Politicians speak about rape, add insult to injury

  • Hindustan Times
  • Updated: Jul 23, 2014 23:33 IST

This is insensitivity at its worst. Karnataka chief minister Siddaramaiah, when asked about the rape of a six-year-old student in a school in Bangalore, snapped at reporters, asking, “Except that, don’t you have any other issue?” Not just that, a few days ago he was seen sleeping in the assembly during a debate on increasing sexual violence against women. This comment is unbecoming of a chief minister whose state has witnessed a spate of crime against women and girls. However, this inconsiderate behaviour comes as no surprise as political apathy towards gender-based violence and sexual crimes cuts across party lines. From Samajwadi Party chief Mulayam Singh Yadav to Trinamool Congress MP Tapas Pal, we have seen politicians of different hues trivialising the issue of rape. “Even god cannot stop such crime from taking place in Uttar Pradesh” is how former governor Aziz Qureshi reacted to increasing incidents of crime against women.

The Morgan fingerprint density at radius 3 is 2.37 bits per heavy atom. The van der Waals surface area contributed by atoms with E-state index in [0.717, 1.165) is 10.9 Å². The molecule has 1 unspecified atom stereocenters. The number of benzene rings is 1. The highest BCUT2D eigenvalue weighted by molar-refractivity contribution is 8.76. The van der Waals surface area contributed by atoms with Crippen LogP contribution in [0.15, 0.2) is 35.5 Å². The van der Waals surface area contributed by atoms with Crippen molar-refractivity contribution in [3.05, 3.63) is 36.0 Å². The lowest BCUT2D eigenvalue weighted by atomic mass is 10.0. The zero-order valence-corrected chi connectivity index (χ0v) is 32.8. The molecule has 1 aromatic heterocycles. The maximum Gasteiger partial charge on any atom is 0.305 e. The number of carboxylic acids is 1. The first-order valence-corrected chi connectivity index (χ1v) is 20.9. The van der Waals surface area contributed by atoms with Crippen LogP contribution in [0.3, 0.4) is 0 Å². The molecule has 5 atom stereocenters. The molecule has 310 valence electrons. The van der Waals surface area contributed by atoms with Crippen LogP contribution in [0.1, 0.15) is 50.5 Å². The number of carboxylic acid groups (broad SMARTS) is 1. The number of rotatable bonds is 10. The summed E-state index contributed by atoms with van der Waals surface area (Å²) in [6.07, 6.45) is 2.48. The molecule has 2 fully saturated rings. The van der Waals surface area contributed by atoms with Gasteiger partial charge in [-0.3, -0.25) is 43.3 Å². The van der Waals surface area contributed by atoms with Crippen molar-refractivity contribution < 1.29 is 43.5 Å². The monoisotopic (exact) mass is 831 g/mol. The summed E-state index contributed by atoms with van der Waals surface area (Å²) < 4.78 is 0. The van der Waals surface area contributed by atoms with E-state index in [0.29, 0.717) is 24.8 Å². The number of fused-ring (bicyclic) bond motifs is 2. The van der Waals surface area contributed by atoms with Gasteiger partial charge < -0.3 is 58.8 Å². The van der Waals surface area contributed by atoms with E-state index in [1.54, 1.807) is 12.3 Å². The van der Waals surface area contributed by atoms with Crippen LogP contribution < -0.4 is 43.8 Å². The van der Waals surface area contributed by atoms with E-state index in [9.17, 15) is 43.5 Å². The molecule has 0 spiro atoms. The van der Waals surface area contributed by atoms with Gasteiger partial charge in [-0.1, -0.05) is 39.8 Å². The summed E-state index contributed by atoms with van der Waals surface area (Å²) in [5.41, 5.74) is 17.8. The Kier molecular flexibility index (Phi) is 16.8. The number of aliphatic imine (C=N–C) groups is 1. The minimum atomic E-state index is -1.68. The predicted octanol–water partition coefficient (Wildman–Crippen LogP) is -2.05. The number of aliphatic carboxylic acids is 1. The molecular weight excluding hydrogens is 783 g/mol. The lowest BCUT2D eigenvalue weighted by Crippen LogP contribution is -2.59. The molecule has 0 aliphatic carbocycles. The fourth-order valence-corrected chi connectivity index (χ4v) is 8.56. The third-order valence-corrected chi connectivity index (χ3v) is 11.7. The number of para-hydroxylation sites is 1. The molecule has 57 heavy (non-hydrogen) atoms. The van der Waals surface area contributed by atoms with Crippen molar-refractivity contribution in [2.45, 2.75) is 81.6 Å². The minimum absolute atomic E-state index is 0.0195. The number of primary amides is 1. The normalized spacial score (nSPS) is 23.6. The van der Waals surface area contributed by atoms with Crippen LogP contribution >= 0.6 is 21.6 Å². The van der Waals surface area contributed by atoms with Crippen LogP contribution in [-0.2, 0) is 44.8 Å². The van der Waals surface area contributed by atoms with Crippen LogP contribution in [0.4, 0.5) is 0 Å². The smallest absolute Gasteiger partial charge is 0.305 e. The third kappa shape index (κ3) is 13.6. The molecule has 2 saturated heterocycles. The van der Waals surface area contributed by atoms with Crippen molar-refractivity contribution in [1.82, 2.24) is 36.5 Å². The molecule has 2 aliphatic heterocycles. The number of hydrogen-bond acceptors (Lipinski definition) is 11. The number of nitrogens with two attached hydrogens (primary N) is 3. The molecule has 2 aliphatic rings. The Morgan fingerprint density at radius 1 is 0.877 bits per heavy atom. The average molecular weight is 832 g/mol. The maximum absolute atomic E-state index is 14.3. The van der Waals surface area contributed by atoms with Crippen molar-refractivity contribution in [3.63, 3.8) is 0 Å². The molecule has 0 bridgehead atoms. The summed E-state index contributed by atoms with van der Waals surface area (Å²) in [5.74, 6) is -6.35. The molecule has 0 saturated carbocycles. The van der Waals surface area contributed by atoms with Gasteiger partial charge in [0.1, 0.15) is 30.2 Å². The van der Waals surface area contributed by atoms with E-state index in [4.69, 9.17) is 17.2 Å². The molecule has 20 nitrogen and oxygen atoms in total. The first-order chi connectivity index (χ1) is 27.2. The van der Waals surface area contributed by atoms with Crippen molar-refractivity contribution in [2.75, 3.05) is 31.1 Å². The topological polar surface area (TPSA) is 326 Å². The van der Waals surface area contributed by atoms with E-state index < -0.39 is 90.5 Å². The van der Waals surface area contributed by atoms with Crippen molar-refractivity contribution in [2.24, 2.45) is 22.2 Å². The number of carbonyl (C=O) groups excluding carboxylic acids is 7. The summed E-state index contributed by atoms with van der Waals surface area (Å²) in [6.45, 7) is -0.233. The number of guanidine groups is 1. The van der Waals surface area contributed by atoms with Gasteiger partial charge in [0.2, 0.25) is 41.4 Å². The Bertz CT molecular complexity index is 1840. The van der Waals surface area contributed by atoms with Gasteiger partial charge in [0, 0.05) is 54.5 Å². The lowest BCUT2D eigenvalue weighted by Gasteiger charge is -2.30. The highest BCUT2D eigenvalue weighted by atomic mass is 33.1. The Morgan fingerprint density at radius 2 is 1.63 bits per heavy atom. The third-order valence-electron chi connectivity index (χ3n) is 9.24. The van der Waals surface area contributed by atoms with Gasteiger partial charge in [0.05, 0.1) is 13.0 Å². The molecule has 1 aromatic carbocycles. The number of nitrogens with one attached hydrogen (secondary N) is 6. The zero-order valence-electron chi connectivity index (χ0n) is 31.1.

During the run-up to the Lok Sabha elections, this entrenched prejudice against women became all the more glaring as political opponents, including women, took sexist jibes at women politicians, without realising how damaging their remarks could be. When people in public life use such language, it shows that gender discrimination runs deep in our society.

Though these remarks have caused widespread outrage, such behaviour hardly receives disciplinary action. While Mr Yadav remained unapologetic about his crass “boys will be boys” comment, a ‘deeply pained’ West Bengal CM Mamata Banerjee took no action against Mr Pal, who was caught on camera threatening to send ‘his boys’ to rape women from the Opposition party. It is time political parties realised that they can no longer continue to take the gender question lightly, at least for their own political survival. That the mishandling of the December 16, 2012, rape case was identified as one of the reasons behind the Congress’ drubbing in the 2013 Delhi elections should compel our political worthies to take a lesson or two in gender sensitivity. Mr Siddaramaiah can make a start.

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